How to Get Rid of Fleas
Fleas are dreaded by pet owners everywhere. Luckily there are treatment and prevention options available. You should always talk to your vet about different types of medication, and what treatment option is best for your furry family member.
What Are Fleas?
Fleas are wingless, bloodsucking insects with flattened bodies and three pairs of powerful jointed legs which they use for jumping. Fleas are relatively resistant and can thrive whenever and wherever humidity is above 50% and the temperature is over 68◦F (20◦C). That is why fleas are the most common external insect parasite on pets.
Under ideal conditions, fleas can complete their life cycles in just over two weeks. However, when food is scarce the cycle can last for as long as 21 months. Therefore, flea problems may return to an infested house even when it has been uninhabited by pets for well over a year.
It is important to understand that for every flea on your pet, there are likely to be 100 more at different stages of their life cycles in the local environment. Flea larvae and fleas in the pupal stage can live off organic debris like dried droppings by adult fleas and human skin cells.
Adult fleas start hatching from pupae in response to triggers indicating the presence of a possible host. These triggers include heat, motion, vibration and an increase in carbon dioxide levels. Once an adult flea has hatched, it jumps onto the first available source of nourishment — your pet.
In spite of their barely noticeable size, fleas are problematic creatures that, depending on the severity of the infestation, can be highly irritating or even life-threatening for your pet.
How to Prevent Your Pet from Getting Fleas
It is always better to be safe than sorry. The best and most practical way of raising a flea-free pet is by using anti-flea products. These products may come in forms of shampoos, sprays, rinses and topical treatments. Topical treatments are by far the most effective solution against fleas.
For achieving ongoing flea control, anti-flea products need to be applied regularly. Some products need monthly application, others need to be applied every three months and other products can be applied twice or three times per year. It all depends on the type of product and the active substances it contains, as well as the incidence of fleas in your geographic region.
It is best advised to begin the treatment well before the flea season starts and continue the treatment through the year. Depending on the area where you live, you may need to use anti-flea products all year round.
If you notice parasites on your pet shortly after applying anti-flea products, it is most likely that the flea came from the pet’s environment and will soon be killed by the product. Therefore re-applying before the product’s potential decreases is not needed.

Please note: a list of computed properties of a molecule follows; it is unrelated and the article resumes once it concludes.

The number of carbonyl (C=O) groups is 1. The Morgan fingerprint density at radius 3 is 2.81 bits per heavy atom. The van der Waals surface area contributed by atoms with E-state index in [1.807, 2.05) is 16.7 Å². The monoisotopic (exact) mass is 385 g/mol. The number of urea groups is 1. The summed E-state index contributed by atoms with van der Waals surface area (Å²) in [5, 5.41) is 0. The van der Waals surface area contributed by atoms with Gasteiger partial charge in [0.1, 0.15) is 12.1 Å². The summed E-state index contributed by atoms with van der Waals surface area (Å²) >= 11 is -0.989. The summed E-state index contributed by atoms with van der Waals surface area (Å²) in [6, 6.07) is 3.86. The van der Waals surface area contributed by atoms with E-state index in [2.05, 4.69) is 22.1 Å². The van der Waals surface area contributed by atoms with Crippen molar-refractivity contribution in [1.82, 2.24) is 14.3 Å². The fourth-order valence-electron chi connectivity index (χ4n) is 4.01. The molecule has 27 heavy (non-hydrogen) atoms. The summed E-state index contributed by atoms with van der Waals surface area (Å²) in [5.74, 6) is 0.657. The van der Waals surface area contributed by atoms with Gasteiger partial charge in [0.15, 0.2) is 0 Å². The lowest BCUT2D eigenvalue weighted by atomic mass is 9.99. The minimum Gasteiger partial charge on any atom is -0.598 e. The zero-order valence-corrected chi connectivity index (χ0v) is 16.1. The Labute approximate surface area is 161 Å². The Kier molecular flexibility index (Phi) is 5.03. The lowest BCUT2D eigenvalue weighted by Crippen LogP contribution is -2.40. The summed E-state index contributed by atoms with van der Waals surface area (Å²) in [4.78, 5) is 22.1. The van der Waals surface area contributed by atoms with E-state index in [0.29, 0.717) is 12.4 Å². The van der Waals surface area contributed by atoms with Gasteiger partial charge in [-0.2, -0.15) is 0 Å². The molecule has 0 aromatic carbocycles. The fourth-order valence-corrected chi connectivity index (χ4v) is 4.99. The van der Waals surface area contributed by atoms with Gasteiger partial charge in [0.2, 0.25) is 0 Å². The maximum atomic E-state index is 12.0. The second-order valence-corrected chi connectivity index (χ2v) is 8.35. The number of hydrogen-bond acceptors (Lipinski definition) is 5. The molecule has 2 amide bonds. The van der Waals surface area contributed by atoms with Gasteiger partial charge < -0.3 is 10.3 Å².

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What to Do If Your Pet has Fleas
Treating the Pet
If your pet has fleas it is important to consult with a vet about possible treatment approaches. Today, there are several different flea treatments available on the market. Every treatment contains a different type of medication. These types of medications include:
- Insect growth regulators (IGRs)
- Insect development inhibitors (IDIs)
- Neurotransmitter inhibitors
- Natural neurotoxins
The ideal anti-flea product contains a mix of several different medications. However, some of these medications can only be used on healthy pets with no signs of flea allergy dermatitis.
Additionally when using these treatments it is important to never cross the species barriers. For example, anti-flea dog treatments must never be used on cats and the other way around.
Therefore, consulting with a professional is always recommended.
Fleas are dangerous because in addition to being literally irritating, they transmit some serious diseases. Therefore, all pets with flea infestations need to be checked by a veterinarian and, if needed, subjected to appropriate tests and prescribed appropriate treatments.
Treating the Environment
The ideal place for fleas to stay dormant is your carpet. The process of removing fleas from carpets consists of two parts:
- Thorough vacuuming
- Applying insecticides
Vacuuming alone does not get rid of all fleas, but it sucks up fleas in different stages of their life cycles. It also straightens the carpet pile, allowing subsequent insecticidal sprays to penetrate deeper.
The heat and vibration from the vacuum cleaner encourage adult fleas to emerge from pupae. Keep in mind that it is important to dispose of the contents of the vacuum cleaner carefully because it contains fleas in varying stages of their life cycle.
Professional carpet treatment with sodium polyborate, sodium tetraborate and sodium borate are highly effective for preventing flea eggs and larvae from maturing. Do not try to treat the carpets yourself with laundry-grade borax. Laundry-grade borax powder can cause serious eye, respiratory and kidney problems in small dogs and cats.
All in all, if a flea problem arises, treating just the pet is pointless. The whole environment and all contact animals need to be subjected to corresponding anti-flea treatments. Additionally, during the treatment period, the pet must not go out. If it does, chances are it will get re-infested and bring the fleas back into the treated environment.